Once it’s mixed, cover it, and let it rest for about an hour at room temperature. That gives the wheat time to fully hydrate so that when you go to roll it out, the tortillas won’t be so tacky.
After the dough rests, divided into pieces. For a 6- to 7-inch taco, I like a golf ball–sized piece of dough. If you want a smaller taco, you can divide the dough into smaller portions; or if you want a burrito, especially in America, the tortillas for that can get very big, so you can make bigger portions too. Then let the dough balls rest, covered in plastic so that they don’t form a skin, for at least 20 minutes before you start rolling them out.
Can you let them rest longer?
Definitely. I like to let them rest for two or three hours in the refrigerator, and then I let them sit out at room temperature for another 20 to 30 minutes before rolling them out.
How long is too long to leave the dough balls in the fridge?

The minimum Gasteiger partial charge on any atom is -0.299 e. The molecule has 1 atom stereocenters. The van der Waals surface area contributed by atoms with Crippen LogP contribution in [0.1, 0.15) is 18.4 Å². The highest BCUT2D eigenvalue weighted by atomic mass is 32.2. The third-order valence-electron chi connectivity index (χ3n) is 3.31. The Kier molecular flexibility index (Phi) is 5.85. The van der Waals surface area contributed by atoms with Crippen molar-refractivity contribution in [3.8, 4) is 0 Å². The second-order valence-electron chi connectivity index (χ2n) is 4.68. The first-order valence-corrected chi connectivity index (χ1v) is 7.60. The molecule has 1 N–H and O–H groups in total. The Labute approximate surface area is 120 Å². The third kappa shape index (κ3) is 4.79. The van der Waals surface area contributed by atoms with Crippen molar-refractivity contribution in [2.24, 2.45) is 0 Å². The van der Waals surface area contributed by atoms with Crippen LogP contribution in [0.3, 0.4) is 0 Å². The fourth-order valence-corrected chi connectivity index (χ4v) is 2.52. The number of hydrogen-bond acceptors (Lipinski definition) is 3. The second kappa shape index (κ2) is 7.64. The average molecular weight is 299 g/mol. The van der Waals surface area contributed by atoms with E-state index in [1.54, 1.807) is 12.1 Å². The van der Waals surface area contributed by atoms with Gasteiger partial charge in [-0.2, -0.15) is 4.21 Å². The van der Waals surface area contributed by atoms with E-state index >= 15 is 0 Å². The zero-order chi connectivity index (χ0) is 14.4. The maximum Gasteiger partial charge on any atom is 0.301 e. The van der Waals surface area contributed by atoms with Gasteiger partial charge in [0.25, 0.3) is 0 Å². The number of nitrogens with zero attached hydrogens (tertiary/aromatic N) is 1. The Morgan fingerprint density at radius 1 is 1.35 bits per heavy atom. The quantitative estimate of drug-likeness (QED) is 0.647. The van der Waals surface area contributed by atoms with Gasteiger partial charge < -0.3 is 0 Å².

I’ve kept them in there for two or three days and they’ve been perfectly fine. Just keep them in a container or on a sheet tray and make sure they’re well covered in plastic so they don’t form a skin.
How thin should a flour tortilla be rolled out?
I’m a fan of rolling flour tortillas as thin as you can. In northern Mexico, nine times out of 10, you’ll see them really, really thin—and they are the king of the flour tortilla, so I go with what they do. There are a lot of tortillas out there that vary in thickness; I think most of the tortillas you buy in grocery stores in the US are on the thicker side. But, for me, a good flour tortilla is when you can almost see through it. When you roll it out, it should have that translucent quality.
A good tortilla should be a nice vehicle for the taco: thin and light and chewy, and then you can put less filling in it and everything becomes a much more delicate thing to eat.